The vote is over for most of this year's contested ballot in Polk County, but a pair of candidates will be continuing until Dec. 5, when a run-off is planned to decide who will take over the District 6 seat permanently.
The Board of Elections reported that the first Tuesday in December will be the upcoming run-off election day, and only for voter in the School Board's District 6 in the Rockmart area.
Elections officials don't know yet if early voting will be possible due to the short amount of time ahead of the upcoming run-off, but are reviewing options with the state.
More information will be forthcoming about the run-off as it becomes available.
In the Tuesday special election in Rockmart, Judy Wiggins and Chris Culver drew the most votes out of the hundreds who participated. Wiggins drew in 42 percent of the vote and Culver nearly 39 percent, with Carolyn Williams coming in third place with 18 percent of the ballots.
Wiggins, who has been serving in an interim capacity on the board, didn't gain the 50 percent plus 1 vote majority she needed to take the seat outright, and will now have to face Culver again in the run-off.
"I was very pleased with the results last night, and I'm excited about the chance to continue to talk to voters in District 6," Wiggins said. "I'm tickled I have some more time to serve on the board, as I have since August. I hope to see a lot of the voters come back out, and I know it is a tiny election, but it is critically important as we finally put someone in the seat to represent district 6 for the school board."
She added that "I really hope I get to continue in this seat and serve the citizens of District 6."
Culver offered his congratulations to both Wiggins and Williams for conducting a tight race and a great campaign.
"It was an exciting night, and the voters turned out. I thought the turnout was great, and we anticipated fewer voters. It shows they are concerned and want to put the right person in office," Culver said. "I've asked my supporters to go back one more time to the polls, to go to work for me one more time so I can go to work for you for the next three years."
He added that "I look forward to another month of working toward getting this position."
The campaign is over for the Cedartown City Commission, with a pair of incumbents and a political newcomer taking the trio of seats that were up in this year's municipal election.
Commissioner Matt Foster said that he was thankful for the voters for giving him a second term in office and to continue on a track of growth in Cedartown.
"The people of Cedartown se the positive progress that has been made and is being made, and in this election, the voters affirmed that our city is on the right course," Foster said. "I am humbled and grateful or their support, and I look forward to continuing to work on their behalf."
Political newcomer Jessica Brewster Payton took third place in the race, garnering more than 28 percent of the vote as a political newcomer to both local politics and now the Cedartown City Commission. She said that she expects to work hard in the first years to do her best to live up to the voter's wishes for Cedartown.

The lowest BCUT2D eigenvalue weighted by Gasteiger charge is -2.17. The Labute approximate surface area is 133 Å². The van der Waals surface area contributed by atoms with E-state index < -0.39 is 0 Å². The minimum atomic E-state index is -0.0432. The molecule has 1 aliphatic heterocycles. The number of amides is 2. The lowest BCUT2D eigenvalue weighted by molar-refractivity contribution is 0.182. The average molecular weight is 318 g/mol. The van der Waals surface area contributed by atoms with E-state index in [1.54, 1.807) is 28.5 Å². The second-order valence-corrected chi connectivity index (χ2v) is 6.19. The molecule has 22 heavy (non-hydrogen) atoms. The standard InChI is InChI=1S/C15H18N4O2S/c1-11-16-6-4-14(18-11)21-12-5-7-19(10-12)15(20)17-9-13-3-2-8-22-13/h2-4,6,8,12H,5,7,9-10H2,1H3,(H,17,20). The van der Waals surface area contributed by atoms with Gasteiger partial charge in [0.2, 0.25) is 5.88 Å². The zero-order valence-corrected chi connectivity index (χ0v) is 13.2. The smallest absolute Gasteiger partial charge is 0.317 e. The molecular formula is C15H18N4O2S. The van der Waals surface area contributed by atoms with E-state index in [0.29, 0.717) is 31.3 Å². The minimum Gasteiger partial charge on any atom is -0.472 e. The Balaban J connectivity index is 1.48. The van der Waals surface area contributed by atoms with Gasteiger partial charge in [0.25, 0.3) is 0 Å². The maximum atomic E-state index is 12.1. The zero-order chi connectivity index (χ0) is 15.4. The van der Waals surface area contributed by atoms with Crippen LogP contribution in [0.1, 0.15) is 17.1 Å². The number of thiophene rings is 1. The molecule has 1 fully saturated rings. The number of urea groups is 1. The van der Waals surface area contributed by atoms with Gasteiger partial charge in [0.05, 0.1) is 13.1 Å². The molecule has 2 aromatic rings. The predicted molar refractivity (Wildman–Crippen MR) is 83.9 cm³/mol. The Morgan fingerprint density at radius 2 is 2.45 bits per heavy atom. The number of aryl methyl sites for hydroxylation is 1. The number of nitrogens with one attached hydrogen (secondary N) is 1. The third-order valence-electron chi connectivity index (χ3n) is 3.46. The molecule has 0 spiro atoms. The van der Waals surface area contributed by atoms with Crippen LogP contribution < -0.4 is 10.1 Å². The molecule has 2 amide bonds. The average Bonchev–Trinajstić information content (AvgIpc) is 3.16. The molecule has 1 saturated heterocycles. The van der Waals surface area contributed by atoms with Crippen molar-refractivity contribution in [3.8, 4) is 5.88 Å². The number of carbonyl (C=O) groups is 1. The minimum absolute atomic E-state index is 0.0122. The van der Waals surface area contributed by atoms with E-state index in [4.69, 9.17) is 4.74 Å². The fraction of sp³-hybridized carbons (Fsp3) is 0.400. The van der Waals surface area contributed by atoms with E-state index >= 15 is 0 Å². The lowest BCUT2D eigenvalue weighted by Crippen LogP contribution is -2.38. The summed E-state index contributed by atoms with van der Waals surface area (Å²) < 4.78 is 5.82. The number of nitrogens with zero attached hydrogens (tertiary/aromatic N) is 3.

"I've been excited about the direction Cedartown has been headed the last few years, and I'm grateful that the people of Cedartown have elected me to be a part of the positive progress I already see happening," Payton said.
Commissioner Jordan Hubbard additionally thanked the voters for giving him a second term as well.
"I've said it a thousand times: we have a solid plan, a great group of employees and we're going to continue our path," Hubbard said. "We haven't used the TAN, and we are being more self-sufficient. I'm excited about the direction we're heading as a community, and am glad I can continue to to be a part of all the wonderful work going on."
Foster took just slightly over 31 percent of the vote in Cedartown, with Hubbard close behind at 29.56 percent and Payton gaining 28.16 percent of the total 1,424 voters. Patrick McNally earned just 11.1 percent of the ballots.
Also gaining a great amount of support locally to extend on in the coming years is the Education-only Special Purpose Local Option Sales Tax fund's extension through 2026.
Superintendent Laurie Atkins said that she was "so thrilled the community supported us in the E-SPLOST effort."
"We feel this will give us the opportunity to continue our plan to enhance and make instructional programs stronger for our students," Atkins said.
The first work to do as the school system gets ready for another round of construction projects at Cedartown and Rockmart High Schools is to find an architect and construction manager to do the work, and to also put together a bond proposal and sale.
With the list of projects already prioritized, the plans currently are to start with the Fine Arts addition at Cedartown High, and the Agriculture Education addition at Rockmart High, Atkins said.
Much of the work following will be in upgrades and repairs to all of the schools in the system in some capacity, but a lot of the maintenance work will focus on heating and air units at the schools.
The school district plans to fund the various phases of construction through bond sales to be paid back by the SPLOST proceeds, and that those sales will be pending, likely in 2018.